What cannot be possessed, understood or controlled must be destroyed. It was the Wounded Masculine’s fear of the Divine Feminine personified.

Britney’s breakdown was brought on by years of narcissistic abuse. And it’s not that men did this to her. Her abusers — both men and women (I’m looking at you, Diane Sawyer) — were products of a culture driven by a Wounded Masculine who has dominated and suppressed its counterpart out of fear; a culture in which the Divine Feminine has been made a target,deemed dangerous. The whole world stood by gawking as they sucked this young girl into their vortex, all the while insisting that they were standing still, that she was the one who was spinning. Though, perhaps on an individual level, they did not all have the personality disorder, they collectively behaved as an abusive, manipulative, devaluing, bread-crumbing, gaslighting, controlling, life-force-sucking narcissist.

And oh how they danced as the witch burned.

I can’t describe the rage I felt being presented once again with the abuse this woman was made to endure. It was sickening — not just for how she was mistreated, but for the way I saw myself in her, saw her pain as the pain that every single woman on this planet has felt. Britney is a microcosm of the macro, depicting the abuse inflicted upon the Divine Feminine as a whole by the Wounded Masculine. We have been suppressed, invalidated, told that we are worthless and not enough, gaslit, abused, assaulted, harassed, unvalued and unseen. Throughout history, our cries have fallen on deaf ears, our pain, gone unwitnessed. We have been manipulated, devalued, discarded.


As a collective, the Divine Feminine went through its awakening back in 2012. We have woken up to our suppression and to our power, began the journey of rising up to our sacred place of balance in the world. We’ve begun to go inwards, healing our ancestral wounds and the Feminine as a whole. But we’ve been left waiting on our counter part — where are our Divine Masculines? So far, there has been nothing to be called divine there.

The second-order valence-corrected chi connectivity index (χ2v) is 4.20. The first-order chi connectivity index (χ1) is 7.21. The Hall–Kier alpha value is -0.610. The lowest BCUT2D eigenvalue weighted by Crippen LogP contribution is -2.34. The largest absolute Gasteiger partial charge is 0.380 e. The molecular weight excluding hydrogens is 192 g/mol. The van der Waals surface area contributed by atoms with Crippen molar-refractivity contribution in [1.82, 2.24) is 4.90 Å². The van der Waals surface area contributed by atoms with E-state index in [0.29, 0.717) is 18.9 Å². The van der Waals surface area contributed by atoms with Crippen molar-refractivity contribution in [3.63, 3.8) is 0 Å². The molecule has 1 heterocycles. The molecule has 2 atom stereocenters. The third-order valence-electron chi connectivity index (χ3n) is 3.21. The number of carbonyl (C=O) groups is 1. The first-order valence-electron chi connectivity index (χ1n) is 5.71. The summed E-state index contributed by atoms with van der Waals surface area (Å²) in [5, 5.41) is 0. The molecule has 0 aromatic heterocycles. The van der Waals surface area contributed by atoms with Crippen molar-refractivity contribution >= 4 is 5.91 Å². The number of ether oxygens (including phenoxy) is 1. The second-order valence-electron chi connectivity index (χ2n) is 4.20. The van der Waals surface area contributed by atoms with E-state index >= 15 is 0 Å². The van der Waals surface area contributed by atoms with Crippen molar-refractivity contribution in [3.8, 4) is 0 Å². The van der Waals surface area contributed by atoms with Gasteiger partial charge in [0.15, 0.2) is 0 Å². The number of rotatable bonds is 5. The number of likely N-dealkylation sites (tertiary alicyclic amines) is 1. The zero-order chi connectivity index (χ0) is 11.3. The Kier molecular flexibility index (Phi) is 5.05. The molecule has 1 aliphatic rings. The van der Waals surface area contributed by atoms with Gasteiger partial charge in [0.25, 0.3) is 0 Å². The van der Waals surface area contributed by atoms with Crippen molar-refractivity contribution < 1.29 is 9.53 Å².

As much as it may seem enticing to demonize the narcissist, it is important to know that personality disorders stem from childhood abuse, developing when the child suffered such emotional trauma that they were forced to create emergency coping mechanisms to survive. The result of those mechanisms is the product we see today — the adult narcissist.

The Divine Masculine has suffered deep wounding as well, wounding that has severed its connection not only to its own Divinity, but the Feminine’s as well. It has been told that it is unsafe to feel or express emotions, softness, stillness, love; that its value is achieved, not inherent. It has been inundated with a deep, festering shame, fostering the belief of not being worthy of stepping into the sacred balance, not enough to cherish, protect and embrace the Feminine. This Wounded Masculine’s search for validation outside of this alignment is what has lead to the suppression of the Feminine, to her wounding. In turn, the Masculine carries the energy of that harm done to its counterpart, perpetuating the cycle of injury.

But these cycles are finally beginning to be broken. It’s foretold that now is the time of the awakening of the Divine Masculine. It is waking up to its own destruction, wounding, its violations against the planet and the Feminine energy. It is no accident that Britney’s story is coming to light now — it’s a part of the awakening.

But before the Masculine can take its place in balance and harmony with the Feminine, it must first take accountability for the impact of its actions, must look upon the damage it’s done and process that shame. This is not a punishment, but a freeing, for what is felt can be released. The stories of abuse emerging from the shadows now are a part of the reunion of the Divine Masculine and Feminine, cleansing our collective wounds so that we can take our places beside each other, healed.